Hi there! I am Jenna, from Wall Street English. Today we are going to learn how to disagree politely and indirectly in English. In spoken English, just saying “I disagree” is often too direct. Most English speakers use phrases that are modified to be more polite, or indirect methods to express disagreement. In this lesson, you’ll learn how to disagree without offending anyone!
Here are some expressions for polite disagreement:
A: “We’ll need to buy at least 10 new machines this year in order to keep up with the increased production.”
B: “I’m afraid I disagree. If we focus on improving the efficiency of the equipment we already have, we could avoid making new purchases.”
A: “Books are a thing of the past. The future is in online publications.”
B: “I beg to differ – a lot of people still prefer to have a book in their hands rather than read on a screen.”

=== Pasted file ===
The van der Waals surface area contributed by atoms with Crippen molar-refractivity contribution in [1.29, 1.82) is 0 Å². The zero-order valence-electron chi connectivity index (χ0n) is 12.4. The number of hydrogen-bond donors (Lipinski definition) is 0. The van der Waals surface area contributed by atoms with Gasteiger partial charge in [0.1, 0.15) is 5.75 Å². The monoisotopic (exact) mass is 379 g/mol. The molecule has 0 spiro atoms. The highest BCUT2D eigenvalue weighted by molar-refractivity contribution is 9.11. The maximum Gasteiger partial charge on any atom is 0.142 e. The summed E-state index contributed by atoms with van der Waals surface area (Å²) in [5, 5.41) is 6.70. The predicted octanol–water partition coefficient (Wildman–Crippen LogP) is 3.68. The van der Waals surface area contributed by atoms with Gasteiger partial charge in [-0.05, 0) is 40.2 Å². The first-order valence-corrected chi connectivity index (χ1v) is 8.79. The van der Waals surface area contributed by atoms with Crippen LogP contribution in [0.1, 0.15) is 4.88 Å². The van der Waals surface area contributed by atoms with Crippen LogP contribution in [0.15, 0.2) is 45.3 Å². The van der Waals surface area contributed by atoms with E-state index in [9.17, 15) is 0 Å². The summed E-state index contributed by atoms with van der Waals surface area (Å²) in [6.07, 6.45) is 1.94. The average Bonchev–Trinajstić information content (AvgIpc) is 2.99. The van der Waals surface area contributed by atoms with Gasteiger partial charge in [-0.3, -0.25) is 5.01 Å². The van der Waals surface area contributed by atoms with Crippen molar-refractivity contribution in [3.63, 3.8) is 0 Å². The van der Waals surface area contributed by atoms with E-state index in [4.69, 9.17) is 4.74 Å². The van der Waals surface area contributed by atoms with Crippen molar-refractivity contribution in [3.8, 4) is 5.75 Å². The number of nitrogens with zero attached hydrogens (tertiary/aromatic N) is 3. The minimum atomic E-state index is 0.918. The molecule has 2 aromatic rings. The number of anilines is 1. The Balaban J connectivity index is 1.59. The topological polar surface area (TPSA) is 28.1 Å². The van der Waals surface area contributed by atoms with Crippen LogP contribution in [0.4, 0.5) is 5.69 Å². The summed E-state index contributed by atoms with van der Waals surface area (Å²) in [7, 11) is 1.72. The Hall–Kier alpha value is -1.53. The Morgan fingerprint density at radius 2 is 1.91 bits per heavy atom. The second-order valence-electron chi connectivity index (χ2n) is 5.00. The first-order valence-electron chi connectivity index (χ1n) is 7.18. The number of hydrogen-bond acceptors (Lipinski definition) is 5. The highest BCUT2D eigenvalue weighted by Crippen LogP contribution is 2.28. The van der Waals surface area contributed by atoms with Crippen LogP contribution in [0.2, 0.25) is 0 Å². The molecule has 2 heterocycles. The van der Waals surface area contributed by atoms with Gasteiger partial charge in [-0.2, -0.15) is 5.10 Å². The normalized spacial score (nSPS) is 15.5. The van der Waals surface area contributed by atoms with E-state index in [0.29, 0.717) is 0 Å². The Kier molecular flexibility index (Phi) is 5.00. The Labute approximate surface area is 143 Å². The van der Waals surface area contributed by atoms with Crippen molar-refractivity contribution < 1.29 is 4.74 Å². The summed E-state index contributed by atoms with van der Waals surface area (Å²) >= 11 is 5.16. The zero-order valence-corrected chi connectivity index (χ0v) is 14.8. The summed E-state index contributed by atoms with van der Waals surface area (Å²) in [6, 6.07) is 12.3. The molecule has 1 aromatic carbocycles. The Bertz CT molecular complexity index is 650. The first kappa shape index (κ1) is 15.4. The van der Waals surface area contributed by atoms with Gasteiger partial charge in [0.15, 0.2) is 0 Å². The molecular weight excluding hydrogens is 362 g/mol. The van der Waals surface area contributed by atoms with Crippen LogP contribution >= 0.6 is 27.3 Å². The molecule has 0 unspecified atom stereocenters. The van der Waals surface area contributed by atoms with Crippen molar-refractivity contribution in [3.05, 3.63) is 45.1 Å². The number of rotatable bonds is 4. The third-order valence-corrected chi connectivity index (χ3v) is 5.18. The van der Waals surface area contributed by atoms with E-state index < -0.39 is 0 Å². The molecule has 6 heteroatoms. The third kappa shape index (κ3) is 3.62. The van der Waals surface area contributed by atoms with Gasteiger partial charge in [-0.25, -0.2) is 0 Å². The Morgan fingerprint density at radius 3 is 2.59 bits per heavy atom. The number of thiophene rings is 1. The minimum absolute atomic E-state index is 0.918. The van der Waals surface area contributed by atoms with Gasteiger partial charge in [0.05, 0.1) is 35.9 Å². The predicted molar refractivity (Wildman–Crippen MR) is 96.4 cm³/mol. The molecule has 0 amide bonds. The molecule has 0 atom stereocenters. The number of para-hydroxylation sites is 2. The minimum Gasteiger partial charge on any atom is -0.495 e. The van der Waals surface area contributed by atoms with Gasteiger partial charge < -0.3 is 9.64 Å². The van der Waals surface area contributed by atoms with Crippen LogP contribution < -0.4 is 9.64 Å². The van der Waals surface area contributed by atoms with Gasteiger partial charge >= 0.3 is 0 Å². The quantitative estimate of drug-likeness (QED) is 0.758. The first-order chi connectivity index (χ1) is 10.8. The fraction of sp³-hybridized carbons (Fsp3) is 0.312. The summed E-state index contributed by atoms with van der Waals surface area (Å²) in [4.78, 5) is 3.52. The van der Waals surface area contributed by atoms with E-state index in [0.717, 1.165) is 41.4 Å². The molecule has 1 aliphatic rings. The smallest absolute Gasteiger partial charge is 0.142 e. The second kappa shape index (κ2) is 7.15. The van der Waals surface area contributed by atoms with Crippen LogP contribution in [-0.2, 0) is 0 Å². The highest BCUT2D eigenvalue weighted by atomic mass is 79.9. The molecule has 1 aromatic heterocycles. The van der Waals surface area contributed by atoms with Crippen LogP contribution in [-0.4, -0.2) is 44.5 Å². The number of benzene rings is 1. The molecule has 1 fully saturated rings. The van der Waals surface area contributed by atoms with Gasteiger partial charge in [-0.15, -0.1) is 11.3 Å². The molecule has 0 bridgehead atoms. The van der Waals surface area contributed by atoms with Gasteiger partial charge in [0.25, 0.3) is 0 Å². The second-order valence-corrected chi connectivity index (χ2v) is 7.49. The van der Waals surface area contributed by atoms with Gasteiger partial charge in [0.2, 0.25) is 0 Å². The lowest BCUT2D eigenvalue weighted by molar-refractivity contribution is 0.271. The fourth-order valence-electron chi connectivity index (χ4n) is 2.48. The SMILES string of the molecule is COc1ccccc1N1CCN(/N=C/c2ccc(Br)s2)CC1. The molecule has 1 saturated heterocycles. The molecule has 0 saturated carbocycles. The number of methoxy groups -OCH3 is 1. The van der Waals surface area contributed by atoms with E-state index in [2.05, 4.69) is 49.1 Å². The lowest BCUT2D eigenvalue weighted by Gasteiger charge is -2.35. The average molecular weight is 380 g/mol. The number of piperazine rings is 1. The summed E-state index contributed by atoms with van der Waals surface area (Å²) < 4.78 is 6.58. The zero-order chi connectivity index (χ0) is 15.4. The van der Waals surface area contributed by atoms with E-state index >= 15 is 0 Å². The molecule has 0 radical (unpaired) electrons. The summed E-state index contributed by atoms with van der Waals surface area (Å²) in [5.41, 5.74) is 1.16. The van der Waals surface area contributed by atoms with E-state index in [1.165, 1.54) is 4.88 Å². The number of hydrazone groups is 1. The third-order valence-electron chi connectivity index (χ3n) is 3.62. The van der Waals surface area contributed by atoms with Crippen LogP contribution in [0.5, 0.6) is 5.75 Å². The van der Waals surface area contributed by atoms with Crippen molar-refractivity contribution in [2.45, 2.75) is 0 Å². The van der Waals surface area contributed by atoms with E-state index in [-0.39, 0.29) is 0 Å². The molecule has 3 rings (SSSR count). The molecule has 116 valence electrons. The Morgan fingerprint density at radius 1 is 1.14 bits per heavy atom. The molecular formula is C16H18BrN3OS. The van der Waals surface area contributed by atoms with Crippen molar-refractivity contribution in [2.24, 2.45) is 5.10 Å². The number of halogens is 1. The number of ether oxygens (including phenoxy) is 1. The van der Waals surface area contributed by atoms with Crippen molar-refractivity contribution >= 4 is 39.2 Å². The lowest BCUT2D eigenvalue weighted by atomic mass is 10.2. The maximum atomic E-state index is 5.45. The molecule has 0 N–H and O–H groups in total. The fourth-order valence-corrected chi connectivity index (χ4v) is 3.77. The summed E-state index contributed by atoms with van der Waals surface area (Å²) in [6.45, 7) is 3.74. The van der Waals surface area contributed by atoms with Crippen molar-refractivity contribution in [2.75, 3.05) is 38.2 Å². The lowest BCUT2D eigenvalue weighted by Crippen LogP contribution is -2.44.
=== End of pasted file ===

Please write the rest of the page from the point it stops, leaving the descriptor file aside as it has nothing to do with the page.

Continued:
A: “If everyone took shorter showers, the world’s water shortage problems would be solved.”
B: “Not necessarily. Far more water is used in the production of food, for example, than for taking showers.”
A: “Globalization is just another way for rich countries to exploit poor countries.”
B: “I don’t see it that way. I think it’s a mutually beneficial relationship, and in fact a lot of developing countries have benefited quite a bit.”
[irp posts=”4972″ name=”Two-minute English: Useful Phrases for Making Friends”]
There are also informal expressions for disagreeing which are commonly used among close friends, because they could be offensive in a professional context.
A: “Titanic was Leonardo DiCaprio’s best film.”
B: “No way! Inception was so much better.”
A: “I think we should buy a new car.”
B: “You can’t be serious. We can’t afford that right now.”
That’s all for today, see you next time!
[irp posts=”4542″ name=”Two-minute English: 6 Toughest Interview Questions and Answers! (Part 1)”]